Hunter Johnson, Commentary Editor
What’s my favorite part of Thanksgiving? Not having classes, obviously. A close runner-up, however, is having the chance to go home for a few days. If you’ve ever spoken to me for more than five minutes, you know good and well where that is for me – the great state of Mississippi.
Yes, the GREAT state. More often than not, when I say that around here I am met with giggles and amused expressions. That’s partly because people rarely refer to their homelands as “the great state of [insert].” However, the chuckles are also the result of the numerous stereotypes that come to mind for anyone not from Mississippi. Some of the more popular ones include:
Mississippi is dirt poor (“No shoes or indoor plumbing, right?”).
The people who live there aren’t exactly the sharpest tools in the shed.
They’re also fatter than that blueberry girl from “Charlie and the Chocolate Factory.”
There’s a gun in every pocket and rednecks on every … well, everywhere.
There’s nothing there of any interest except a big, muddy river.
Experiencing its climate during the summer is akin to walking through a simmering swimming pool.
That last one is mine, and it’s pretty darn accurate; the humidity from May to September is murder. Each one of those, however, does have some factual basis. Mississippi is one of the poorest states in the nation. Its population does find itself on the lower end of the spectrum when it comes to education and health. We Mississippians also can’t boast of cities like New York and Dallas, or attractions like Six Flags and Disney World.
Is any of that reason for Mississippi to be sneered at, snubbed or pitied? Heck no!
Being home for a few days during the Thanksgiving break reminded me of how much I love my state and what makes it great. Sure, there aren’t many bustling cities, but that leaves plenty of room for the forests to thrive and for old homes and antebellum estates to stick around. It’s hard to describe the peace one feels driving down an old road, passing acres and acres of corn and cotton and seeing old, elegant homes with their wrap-around porches. I never really appreciated those drives until this summer, and I plan to show all of my (with all due respect) Yankee friends if and when they come to visit.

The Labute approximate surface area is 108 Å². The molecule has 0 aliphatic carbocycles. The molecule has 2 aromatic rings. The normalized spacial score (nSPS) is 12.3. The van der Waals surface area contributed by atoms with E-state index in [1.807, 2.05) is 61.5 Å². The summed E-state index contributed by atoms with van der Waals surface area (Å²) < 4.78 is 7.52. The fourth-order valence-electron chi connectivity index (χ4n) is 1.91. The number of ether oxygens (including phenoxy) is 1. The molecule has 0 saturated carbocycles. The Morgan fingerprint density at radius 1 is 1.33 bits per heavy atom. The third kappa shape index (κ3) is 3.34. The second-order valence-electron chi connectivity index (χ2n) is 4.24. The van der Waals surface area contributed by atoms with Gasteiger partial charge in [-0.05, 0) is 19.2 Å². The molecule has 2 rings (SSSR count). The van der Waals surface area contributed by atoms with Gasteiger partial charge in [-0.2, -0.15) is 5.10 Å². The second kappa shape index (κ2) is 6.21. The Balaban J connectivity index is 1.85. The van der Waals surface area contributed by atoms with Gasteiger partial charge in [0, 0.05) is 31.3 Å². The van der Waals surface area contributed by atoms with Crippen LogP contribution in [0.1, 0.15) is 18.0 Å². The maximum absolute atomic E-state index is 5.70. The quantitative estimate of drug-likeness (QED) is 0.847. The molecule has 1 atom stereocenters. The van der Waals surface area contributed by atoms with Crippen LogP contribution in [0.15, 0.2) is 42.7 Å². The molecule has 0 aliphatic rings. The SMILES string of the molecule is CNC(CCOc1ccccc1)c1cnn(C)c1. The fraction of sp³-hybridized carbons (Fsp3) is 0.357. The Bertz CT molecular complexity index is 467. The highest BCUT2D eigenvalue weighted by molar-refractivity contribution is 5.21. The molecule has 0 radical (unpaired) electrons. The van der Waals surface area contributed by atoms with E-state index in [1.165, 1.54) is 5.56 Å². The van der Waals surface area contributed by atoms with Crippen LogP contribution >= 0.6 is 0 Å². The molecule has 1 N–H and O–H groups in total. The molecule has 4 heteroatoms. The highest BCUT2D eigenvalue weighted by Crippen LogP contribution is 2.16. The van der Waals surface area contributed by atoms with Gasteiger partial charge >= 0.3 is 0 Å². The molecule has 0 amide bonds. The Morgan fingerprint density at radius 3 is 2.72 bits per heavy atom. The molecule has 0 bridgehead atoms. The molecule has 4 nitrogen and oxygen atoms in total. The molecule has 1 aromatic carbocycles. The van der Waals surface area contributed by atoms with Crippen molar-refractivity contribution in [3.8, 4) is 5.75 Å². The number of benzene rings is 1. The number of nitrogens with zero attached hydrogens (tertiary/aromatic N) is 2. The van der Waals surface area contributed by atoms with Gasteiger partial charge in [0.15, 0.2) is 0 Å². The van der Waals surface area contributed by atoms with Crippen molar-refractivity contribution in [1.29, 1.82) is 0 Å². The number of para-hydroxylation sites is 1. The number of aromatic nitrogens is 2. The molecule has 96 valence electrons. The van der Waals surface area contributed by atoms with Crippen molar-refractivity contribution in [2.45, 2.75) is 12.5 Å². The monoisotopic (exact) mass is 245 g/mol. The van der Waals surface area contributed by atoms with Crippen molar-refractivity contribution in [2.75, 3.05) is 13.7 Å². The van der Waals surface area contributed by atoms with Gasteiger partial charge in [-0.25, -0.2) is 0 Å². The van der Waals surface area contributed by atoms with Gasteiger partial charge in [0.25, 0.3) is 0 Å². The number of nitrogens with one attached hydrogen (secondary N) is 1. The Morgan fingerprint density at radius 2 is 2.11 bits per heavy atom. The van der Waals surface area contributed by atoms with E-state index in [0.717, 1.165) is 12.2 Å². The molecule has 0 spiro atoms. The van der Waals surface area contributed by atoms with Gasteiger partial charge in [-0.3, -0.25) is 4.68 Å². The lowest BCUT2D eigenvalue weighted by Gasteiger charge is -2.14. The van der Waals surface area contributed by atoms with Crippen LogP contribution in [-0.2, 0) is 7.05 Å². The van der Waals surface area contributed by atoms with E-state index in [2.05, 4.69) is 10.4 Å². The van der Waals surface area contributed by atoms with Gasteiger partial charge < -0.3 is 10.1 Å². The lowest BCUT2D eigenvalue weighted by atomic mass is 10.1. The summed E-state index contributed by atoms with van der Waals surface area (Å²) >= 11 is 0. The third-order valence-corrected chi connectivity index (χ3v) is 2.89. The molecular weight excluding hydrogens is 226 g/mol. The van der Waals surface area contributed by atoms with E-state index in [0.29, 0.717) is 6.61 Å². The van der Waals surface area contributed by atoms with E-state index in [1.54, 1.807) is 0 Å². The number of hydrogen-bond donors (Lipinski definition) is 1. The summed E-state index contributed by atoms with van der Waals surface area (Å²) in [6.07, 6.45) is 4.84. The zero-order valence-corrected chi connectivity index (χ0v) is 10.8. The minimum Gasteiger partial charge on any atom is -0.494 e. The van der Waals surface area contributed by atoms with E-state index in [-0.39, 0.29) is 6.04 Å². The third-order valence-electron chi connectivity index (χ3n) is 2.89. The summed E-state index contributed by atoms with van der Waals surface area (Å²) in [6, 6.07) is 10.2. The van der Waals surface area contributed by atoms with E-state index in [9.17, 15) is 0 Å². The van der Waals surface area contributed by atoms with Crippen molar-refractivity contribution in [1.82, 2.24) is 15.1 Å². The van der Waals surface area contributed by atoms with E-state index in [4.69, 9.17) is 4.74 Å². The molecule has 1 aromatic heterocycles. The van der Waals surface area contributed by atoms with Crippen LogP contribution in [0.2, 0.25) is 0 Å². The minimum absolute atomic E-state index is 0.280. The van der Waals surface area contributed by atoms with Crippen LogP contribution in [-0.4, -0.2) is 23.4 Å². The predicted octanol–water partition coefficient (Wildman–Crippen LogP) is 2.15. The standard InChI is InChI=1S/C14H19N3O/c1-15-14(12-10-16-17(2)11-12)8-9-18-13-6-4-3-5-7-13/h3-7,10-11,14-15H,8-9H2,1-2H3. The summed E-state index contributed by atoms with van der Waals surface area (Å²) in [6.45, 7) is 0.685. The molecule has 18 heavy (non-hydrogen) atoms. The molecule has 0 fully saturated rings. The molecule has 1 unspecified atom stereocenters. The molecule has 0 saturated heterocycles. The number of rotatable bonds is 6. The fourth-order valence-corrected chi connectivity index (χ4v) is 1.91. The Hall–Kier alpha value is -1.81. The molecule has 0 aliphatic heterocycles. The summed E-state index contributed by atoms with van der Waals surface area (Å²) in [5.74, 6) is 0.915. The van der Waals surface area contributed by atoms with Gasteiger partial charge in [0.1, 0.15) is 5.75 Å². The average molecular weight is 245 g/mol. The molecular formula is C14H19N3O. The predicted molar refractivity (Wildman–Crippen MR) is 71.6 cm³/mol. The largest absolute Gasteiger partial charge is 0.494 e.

And, yes, a large percentage of Mississippians would rather go hunting, mud riding or drinking moonshine than live in Dallas or NYC for a week. If you’ve never had friends or family who fit this description, I can say with all honesty that you’re missing out on life. They’re the people that make family get-togethers, road trips and football games the best experiences imaginable.
Speaking of football, nobody does the sport quite like Ole Miss and Mississippi State. Tailgating at Ole Miss is far more than just grilling in the parking lot; girls wear their heels, guys don their suits and don’t be surprised if the tents you visit have chandeliers. Games at Mississippi State can be summed up in one word: cowbell. Everyone should be required to go to these schools’ games (better yet, to the Egg Bowl, where they play each other). They are events unlike any other in the Southeastern Conference or in life.
And all the obese people? That just means they know someone who knows how to cook!
Okay, that one’s a bit of an over-simplification; obesity is a problem and Mississippians are striving to improve their overall health. However, you’re not going to find a vegan restaurant in every town – we love our greasy and fried foods, know how to make the best meals on earth and would sooner go to Hades than change our cooking. If you’ve ever enjoyed southern favorites like crispy fried chicken, artery-clogging sweet tea, mind-boggling fried pickles or other vegetables smothered in butter (and a hint of sugar), you may understand why.
I may, in fact, die sooner than many of you here because of a diet of sweet tea and soul food. You know what, though? If I die because I enjoyed too much good food, then by darn I’ll die happy and full as a tick.
And so what if we don’t have a metropolis or major attractions? The absence of these things is how our state’s charm survives – we keep things simple and enjoy the little things. And, sure, we don’t have majestic mountains. Do you remember that simple beauty I was speaking of earlier? We don’t need mountains or canyons to enjoy God’s creation, and if you ever visit the state you’ll see what I mean.
Being raised in Mississippi is something I wouldn’t trade for anything on this green earth – not even for another semester in Rome! It’s a state easy to judge but difficult to truly know unless you experience it on your own. Do that, and you’ll see why I call it great.
Besides, our river is better than your river …